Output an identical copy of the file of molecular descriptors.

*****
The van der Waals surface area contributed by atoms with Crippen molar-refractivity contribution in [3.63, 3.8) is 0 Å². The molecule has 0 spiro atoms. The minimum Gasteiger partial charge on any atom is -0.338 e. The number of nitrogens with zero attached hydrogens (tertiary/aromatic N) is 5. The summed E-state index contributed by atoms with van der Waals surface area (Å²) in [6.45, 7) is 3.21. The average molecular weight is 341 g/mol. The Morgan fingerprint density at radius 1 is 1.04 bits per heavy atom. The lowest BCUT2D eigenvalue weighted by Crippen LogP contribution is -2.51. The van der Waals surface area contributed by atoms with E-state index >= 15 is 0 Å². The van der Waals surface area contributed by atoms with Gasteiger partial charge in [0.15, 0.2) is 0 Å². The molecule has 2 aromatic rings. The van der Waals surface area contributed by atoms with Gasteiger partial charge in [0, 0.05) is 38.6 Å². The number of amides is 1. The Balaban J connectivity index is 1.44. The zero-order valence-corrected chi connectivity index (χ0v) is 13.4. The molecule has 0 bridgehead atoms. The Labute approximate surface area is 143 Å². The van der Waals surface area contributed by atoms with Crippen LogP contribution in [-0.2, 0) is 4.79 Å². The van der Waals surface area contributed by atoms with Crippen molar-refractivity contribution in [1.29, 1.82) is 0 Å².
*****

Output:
The van der Waals surface area contributed by atoms with Crippen molar-refractivity contribution in [3.63, 3.8) is 0 Å². The molecule has 0 spiro atoms. The minimum Gasteiger partial charge on any atom is -0.338 e. The number of nitrogens with zero attached hydrogens (tertiary/aromatic N) is 5. The summed E-state index contributed by atoms with van der Waals surface area (Å²) in [6.45, 7) is 3.21. The average molecular weight is 341 g/mol. The Morgan fingerprint density at radius 1 is 1.04 bits per heavy atom. The lowest BCUT2D eigenvalue weighted by Crippen LogP contribution is -2.51. The van der Waals surface area contributed by atoms with E-state index >= 15 is 0 Å². The van der Waals surface area contributed by atoms with Gasteiger partial charge in [0.15, 0.2) is 0 Å². The molecule has 2 aromatic rings. The van der Waals surface area contributed by atoms with Gasteiger partial charge in [0, 0.05) is 38.6 Å². The number of amides is 1. The Balaban J connectivity index is 1.44. The zero-order valence-corrected chi connectivity index (χ0v) is 13.4. The molecule has 0 bridgehead atoms. The Labute approximate surface area is 143 Å². The van der Waals surface area contributed by atoms with Crippen LogP contribution in [-0.2, 0) is 4.79 Å². The van der Waals surface area contributed by atoms with Crippen molar-refractivity contribution in [1.29, 1.82) is 0 Å².